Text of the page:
–Simon. What I’m trying to say is that all of us around here need a break from you¢â‚¬¦once this all settles down and Marjorie Albright’s father accepts your apology. We’ll talk about your coming back.
==Pastor to S.B. after Xmas Pageant fiasco.
–I want to know that there is a reason for things. I want to be certain¢â‚¬¦but now I am not so sure. I want you to tell me that God has a plan for me¢â‚¬¦a plan for all of us¢â‚¬¦Please.
==S.B. to Pastor.
–Simon¢â‚¬¦I can’t.
==Pastor to S.B.
–I was thinking. Maybe this was your destiny¢â‚¬¦to help me find my father.
==Joe to S.B.
–Are the kids OK? They all made it? Did you see the way the kids all listened to me because of the way I look? That window was just my size. That was 200 Mississippi¢â‚¬¦Promise you’ll take my baseball cards. Joe. Gotta go now.
–Ben Goodrich legally adopted me just two days before my 13th birthday, Not a day goes by that I don’t thank God for bringing him into my life. With Simon’s help I finally found my real father.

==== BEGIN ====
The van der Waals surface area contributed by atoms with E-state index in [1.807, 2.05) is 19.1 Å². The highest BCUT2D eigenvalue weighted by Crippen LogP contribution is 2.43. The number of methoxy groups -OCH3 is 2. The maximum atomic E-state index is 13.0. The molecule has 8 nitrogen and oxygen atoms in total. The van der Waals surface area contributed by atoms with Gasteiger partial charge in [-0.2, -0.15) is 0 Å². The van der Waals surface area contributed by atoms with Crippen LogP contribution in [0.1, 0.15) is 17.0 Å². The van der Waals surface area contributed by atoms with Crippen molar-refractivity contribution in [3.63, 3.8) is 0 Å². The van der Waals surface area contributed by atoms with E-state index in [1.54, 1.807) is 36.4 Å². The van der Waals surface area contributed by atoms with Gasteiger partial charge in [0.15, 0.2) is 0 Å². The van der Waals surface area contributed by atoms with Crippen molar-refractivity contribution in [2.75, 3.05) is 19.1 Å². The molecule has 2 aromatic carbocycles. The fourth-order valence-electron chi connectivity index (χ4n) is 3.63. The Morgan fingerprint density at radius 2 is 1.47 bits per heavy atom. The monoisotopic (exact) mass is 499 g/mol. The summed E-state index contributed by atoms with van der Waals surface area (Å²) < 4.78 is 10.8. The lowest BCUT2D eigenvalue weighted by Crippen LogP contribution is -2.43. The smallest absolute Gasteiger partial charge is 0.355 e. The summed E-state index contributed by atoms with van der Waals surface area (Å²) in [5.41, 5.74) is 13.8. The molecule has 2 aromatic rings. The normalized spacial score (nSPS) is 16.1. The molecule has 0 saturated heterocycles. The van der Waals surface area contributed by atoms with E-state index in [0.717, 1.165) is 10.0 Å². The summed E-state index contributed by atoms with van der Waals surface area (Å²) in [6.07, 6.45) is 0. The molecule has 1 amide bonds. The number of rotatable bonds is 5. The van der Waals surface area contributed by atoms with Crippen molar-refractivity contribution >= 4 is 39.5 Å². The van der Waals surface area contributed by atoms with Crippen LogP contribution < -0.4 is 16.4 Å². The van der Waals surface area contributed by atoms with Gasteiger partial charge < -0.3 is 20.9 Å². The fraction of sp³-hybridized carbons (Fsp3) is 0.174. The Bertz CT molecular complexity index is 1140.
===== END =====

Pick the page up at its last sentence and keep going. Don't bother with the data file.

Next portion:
–There is a prayer I say for Simon Birch. It’s the same prayer he said at my mother’s grave that night I found him in the darkness¢â‚¬¦Into paradise may the angels lead you.

Posted in Movies, Staublog in May 18, 1998 by | No Comments »

Falling Forward

EMI / Sparrow

Margaret Becker

Posted in Music, Staublog in April 21, 1998 by | No Comments »

Virtual Faith: The Irreverent Spiritual Quest of Generation X


Tom Beaudoin

Posted in Books, Staublog in April 1, 1998 by | No Comments »

Hundred Dollar Holiday: The Case for A More Joyful Christmas

Simon and Schuster

Bill McKibben

Central Theme